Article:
You can’t have a wallet full of credit cards, and a car loan, and a mortgage etc if your credit score was flushed down the tubes by a student loan debt default. So this student loan debt is an economic disaster in waiting. If not for the economic considerations, I’d say they signed a contract so they should have to pay up. But if we’re gonna do forgiveness it should only be for STEM degrees because at least there’s still a return on the investment.
 

mrjurrs

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So Imagine if the government would forgive them of all of their loans, think of all the future economic growth we could enjoy.
You want to dump the responsibility of those government loans on the backs of citizens who never cared about going to college? Does that make sense? Burden current taxpayers with the loans of those students who entered into a legal contract and now do not wish to live up to their responsibilities.

Somehow that does not make logical or financial sense to those who feel a contract to borrow is an obligation to pay it off.
Do Progressives believe there is always a free government lunch?
You want to deny those taxpayers you worry about the benefits of all the taxes that these younger well educated taxpayers will generate?

It is clear to me that your understanding of how tax revenues are created and spent is a little hazy...
 

mrjurrs

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Federal student lending is predatory. Setting aside all the could have, should have, would haves and the fact that people squandered this money on worthless and unmarketable degrees - it doesn’t make economic sense to allow defaults on this scale. The US economy is built upon debt and its health is dependent on the creditworthiness of the consumer.

You can’t have a wallet full of credit cards, and a car loan, and a mortgage etc if your credit score was flushed down the tubes by a student loan debt default. So this student loan debt is an economic disaster in waiting. If not for the economic considerations, I’d say they signed a contract so they should have to pay up. But if we’re gonna do forgiveness it should only be for STEM degrees because at least there’s still a return on the investment.
Don't you think the college making the claims to attract students that need student loans should be forced to live up to their side of the contract first?
"In a shocking investigation, the U.S. Senate declared the federal student loan program "plagued by fraud and abuse." Its report heaped scorn on for-profit trade schools for serving 22% of federal student loan borrowers but accounting for 44% of defaults."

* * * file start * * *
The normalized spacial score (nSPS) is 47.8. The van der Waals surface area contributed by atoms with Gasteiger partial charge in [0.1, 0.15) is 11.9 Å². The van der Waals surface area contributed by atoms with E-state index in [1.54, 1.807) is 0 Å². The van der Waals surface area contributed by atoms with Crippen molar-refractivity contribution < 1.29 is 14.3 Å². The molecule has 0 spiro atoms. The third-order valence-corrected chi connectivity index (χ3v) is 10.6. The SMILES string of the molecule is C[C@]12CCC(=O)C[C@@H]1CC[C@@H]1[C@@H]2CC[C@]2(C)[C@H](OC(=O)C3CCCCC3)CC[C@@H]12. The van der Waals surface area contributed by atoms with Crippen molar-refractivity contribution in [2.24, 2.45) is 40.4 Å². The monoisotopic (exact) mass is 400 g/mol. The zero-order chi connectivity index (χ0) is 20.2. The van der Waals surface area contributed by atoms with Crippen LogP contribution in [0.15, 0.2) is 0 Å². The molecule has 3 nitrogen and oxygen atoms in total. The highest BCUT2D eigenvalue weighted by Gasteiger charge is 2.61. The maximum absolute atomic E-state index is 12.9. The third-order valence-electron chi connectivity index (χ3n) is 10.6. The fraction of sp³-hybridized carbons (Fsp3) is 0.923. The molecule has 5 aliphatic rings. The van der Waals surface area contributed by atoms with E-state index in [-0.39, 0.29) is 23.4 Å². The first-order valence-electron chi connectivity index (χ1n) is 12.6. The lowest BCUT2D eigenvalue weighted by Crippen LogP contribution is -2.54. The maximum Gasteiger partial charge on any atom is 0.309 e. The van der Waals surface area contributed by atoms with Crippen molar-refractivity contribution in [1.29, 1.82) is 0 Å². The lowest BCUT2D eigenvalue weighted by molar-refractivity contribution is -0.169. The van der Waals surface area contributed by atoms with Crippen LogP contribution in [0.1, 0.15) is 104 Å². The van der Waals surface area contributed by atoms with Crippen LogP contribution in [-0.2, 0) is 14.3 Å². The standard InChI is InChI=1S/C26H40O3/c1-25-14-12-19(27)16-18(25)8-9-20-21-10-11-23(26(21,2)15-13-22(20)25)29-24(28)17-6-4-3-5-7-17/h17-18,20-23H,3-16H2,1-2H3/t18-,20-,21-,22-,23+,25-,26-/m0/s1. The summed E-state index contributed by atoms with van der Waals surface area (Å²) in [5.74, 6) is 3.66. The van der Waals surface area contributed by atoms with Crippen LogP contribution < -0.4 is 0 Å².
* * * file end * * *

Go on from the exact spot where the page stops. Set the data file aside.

Jredbaron96

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I am worried that millions of young people, who want a college education, would knowingly and willingly enter into a legal contract with a school or the federal government and then choose to not pay back that student loan.

Blaming young people for doing what they were told to do since Kindergarten is stupid.
 

The flaming lib

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What is the rationale behind forgiving $250 billion in student debt?​


Maybe they all went to Trump U.
He’s like an itch you just have to scratch isn’t he?
ADFD0FE7-F750-4757-9793-3A922F068149.jpeg
 

Ethel2

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I could accept guaranteeing two years of community college for everyone, but after that you should be expected to pay for what you get like most everything else in this country.
As far as forgiving existing debt does, not buying it. It’s expensive and it’s unfair to those students who have been paying or have paid back their loans.
There’s no such thing as a free lunch, as the saying goes.
 

ALiberalModerate

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I think that we should remove the paywall between students and higher education.
Why should someone who went to a state school foot the bill for someone that borrowed 10 times as much so they could go to a “prestigious” private school?
 

The Mark

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Biden is considering cancelling $321 billion in federal student loans.
That's a lot more than the estimated reduction in federal debt projected as a result of the recently signed Inflation Reduction Act. And no one can figure out if the cancellation of that debt is inflationary or not.
Keep in mind these are college students getting a higher education so they can become responsible adults.
Full disclosure: I am biased because a few years ago I paid off a $64,000 student loan debt for a doctoral program. And it hurt.

How do people worried about our financial future feel about all of that?


Student loan forgiveness decision will come ‘before Aug. 31,’ Biden administration confirms: What you need to know​